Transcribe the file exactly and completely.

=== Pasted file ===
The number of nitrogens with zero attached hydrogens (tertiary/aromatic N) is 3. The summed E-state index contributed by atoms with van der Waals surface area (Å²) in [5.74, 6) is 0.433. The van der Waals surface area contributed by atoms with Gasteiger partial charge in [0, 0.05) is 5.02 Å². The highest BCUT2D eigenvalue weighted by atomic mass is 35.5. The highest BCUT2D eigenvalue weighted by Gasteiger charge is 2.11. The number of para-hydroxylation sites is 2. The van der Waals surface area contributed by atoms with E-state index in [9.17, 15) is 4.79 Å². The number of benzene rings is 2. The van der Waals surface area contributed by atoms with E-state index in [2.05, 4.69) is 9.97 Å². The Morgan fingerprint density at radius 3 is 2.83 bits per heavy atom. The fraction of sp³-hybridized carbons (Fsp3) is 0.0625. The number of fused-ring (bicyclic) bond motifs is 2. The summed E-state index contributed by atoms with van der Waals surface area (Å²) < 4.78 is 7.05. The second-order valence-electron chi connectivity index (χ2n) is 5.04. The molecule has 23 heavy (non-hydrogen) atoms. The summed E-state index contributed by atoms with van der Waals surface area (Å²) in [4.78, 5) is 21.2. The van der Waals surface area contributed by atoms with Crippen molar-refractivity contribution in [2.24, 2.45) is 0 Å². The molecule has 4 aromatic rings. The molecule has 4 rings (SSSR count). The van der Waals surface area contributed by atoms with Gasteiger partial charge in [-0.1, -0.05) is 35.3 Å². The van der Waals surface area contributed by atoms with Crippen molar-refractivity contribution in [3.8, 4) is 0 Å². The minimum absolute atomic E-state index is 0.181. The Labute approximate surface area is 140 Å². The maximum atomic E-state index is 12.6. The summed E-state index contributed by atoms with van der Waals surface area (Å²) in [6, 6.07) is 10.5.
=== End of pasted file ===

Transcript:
The number of nitrogens with zero attached hydrogens (tertiary/aromatic N) is 3. The summed E-state index contributed by atoms with van der Waals surface area (Å²) in [5.74, 6) is 0.433. The van der Waals surface area contributed by atoms with Gasteiger partial charge in [0, 0.05) is 5.02 Å². The highest BCUT2D eigenvalue weighted by atomic mass is 35.5. The highest BCUT2D eigenvalue weighted by Gasteiger charge is 2.11. The number of para-hydroxylation sites is 2. The van der Waals surface area contributed by atoms with E-state index in [9.17, 15) is 4.79 Å². The number of benzene rings is 2. The van der Waals surface area contributed by atoms with E-state index in [2.05, 4.69) is 9.97 Å². The Morgan fingerprint density at radius 3 is 2.83 bits per heavy atom. The fraction of sp³-hybridized carbons (Fsp3) is 0.0625. The number of fused-ring (bicyclic) bond motifs is 2. The summed E-state index contributed by atoms with van der Waals surface area (Å²) < 4.78 is 7.05. The second-order valence-electron chi connectivity index (χ2n) is 5.04. The molecule has 23 heavy (non-hydrogen) atoms. The summed E-state index contributed by atoms with van der Waals surface area (Å²) in [4.78, 5) is 21.2. The van der Waals surface area contributed by atoms with Crippen molar-refractivity contribution in [2.24, 2.45) is 0 Å². The molecule has 4 aromatic rings. The molecule has 4 rings (SSSR count). The van der Waals surface area contributed by atoms with Gasteiger partial charge in [-0.1, -0.05) is 35.3 Å². The van der Waals surface area contributed by atoms with Crippen molar-refractivity contribution in [3.8, 4) is 0 Å². The minimum absolute atomic E-state index is 0.181. The Labute approximate surface area is 140 Å². The maximum atomic E-state index is 12.6. The summed E-state index contributed by atoms with van der Waals surface area (Å²) in [6, 6.07) is 10.5.